By Jorge Varela

Since 1945 the explicit use of the ‘state of exception’ in Western democracies has fallen out of use. This results from a generalized perception that the ‘state of exception’ paved the way for the rise of totalitarianism in interwar Europe. During those years, the suspension of some or all fundamental legal guarantees and the attribution of extraordinary power to an executive became characteristic of all regimes, totalitarian or democratic alike. However, since the beginning of 2020, it became explicit that the taboo on the use of the state of exception has been lifted. In this essay, I analyze the historical and theoretical structure of the ‘state of exception’ in order to explore the implications of its return at this specific historical juncture. I argue that there are specific temporal presuppositions that guide the understanding of the ‘state of exception’.

My argument will be developed in four moments: firstly, I will outline the positivistic approach to the ‘state of exception’ and claim that its logic presupposes the removal of exceptional time from its conception of legality; secondly, I will present a few suggestions from the interwar period about a broader meaning of the ‘state of exception’; thirdly, I will return to the Roman tradition to argue that the original ideology of the ‘state of exception’ was to bring human existence into harmony with cosmological time; finally, I will appeal to the Portuguese regulation of the ‘state of exception’ to face the SARS-CoV-2 pandemic in order to show that the concept needs to be understood through its temporal consequences.

Ever since World War II, Western democracies have tended to include in their constitutions legal constraints to using the ‘state of exception’, and to define the ‘state of exception’ fully within this formalistic conception. According to Ferejohn and Pasquino, legality is not exactly excluded and suspended once the ‘state of exception’ is put into force. The guiding supposition of this argument is that “it is aimed at resolving the threat to the system in such a way that the legal/constitutional system is restored to its previous state” (p. 210). The return to the previous state is taken by most theorists as the presupposed goal of every ‘state of exception’ and the temporary nature of the exception is only intended at re-establishing it.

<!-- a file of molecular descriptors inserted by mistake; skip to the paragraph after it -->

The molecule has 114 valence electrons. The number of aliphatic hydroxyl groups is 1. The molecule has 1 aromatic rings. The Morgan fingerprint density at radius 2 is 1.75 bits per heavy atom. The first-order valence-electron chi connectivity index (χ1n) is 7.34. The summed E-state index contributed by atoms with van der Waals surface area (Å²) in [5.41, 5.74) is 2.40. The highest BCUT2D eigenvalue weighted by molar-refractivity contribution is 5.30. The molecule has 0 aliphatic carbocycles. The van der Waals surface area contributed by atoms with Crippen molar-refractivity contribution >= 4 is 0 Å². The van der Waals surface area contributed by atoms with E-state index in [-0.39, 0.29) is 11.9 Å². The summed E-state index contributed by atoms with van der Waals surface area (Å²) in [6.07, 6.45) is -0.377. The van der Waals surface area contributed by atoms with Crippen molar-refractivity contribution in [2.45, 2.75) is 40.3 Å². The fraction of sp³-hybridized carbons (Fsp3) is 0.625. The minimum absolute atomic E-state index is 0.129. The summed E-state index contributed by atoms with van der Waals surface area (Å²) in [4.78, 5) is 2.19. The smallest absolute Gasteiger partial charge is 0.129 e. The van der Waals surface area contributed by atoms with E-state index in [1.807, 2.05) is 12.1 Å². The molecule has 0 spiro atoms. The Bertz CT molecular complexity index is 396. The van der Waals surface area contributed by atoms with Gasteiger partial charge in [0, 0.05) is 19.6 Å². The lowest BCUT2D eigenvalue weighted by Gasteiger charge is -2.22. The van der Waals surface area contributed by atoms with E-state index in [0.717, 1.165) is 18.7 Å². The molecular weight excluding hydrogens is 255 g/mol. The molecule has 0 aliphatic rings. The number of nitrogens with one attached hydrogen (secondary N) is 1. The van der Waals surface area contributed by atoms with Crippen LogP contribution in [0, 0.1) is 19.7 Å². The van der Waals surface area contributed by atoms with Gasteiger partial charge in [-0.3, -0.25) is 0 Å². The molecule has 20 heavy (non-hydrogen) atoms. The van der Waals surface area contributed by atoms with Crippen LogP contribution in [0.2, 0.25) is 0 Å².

The return to such a situation is attainable only through the appeal to exceptional laws that suspend the functioning of specific legal guarantees. This infringement is perceived as not impinging upon the legal guarantees due to a set of limitations and presuppositions that determine the ‘state of exception’. There are two main implications of this conception: 1) the ‘state of exception’ has a specific and delimited temporal existence; 2) when the ‘state of exception’ retreats it is as if it had not been in place. The previous temporal continuum is merely considered to be re-established rather than changed by the temporal lapse of the ‘state of exception’.

The temporal presuppositions of the ‘state of exception’ do not stand on their own feet; they require a specific legal framework. This is best understood in light of the works of the Austrian jurist and legal philosopher Hans Kelsen. Kelsen was both a key figure in the disputes within Weimar Germany on the defence of the constitutional order and significant for postwar philosophy of law. In “The Judgement of the Staatsgerichtshof of 25 October 1932” Kelsen’s criterion for positing the return to normality after the declaration of the ‘state of exception’ was the fulfilment of all legal formalities during the declaration of the state of exception. But, according to his Pure Theory of Law, the compliance with the legal criterion was not only a technical requirement, but it also presupposed the fidelity of the entire juridical order to a presupposed ‘Basic Norm’ (Grundnorm).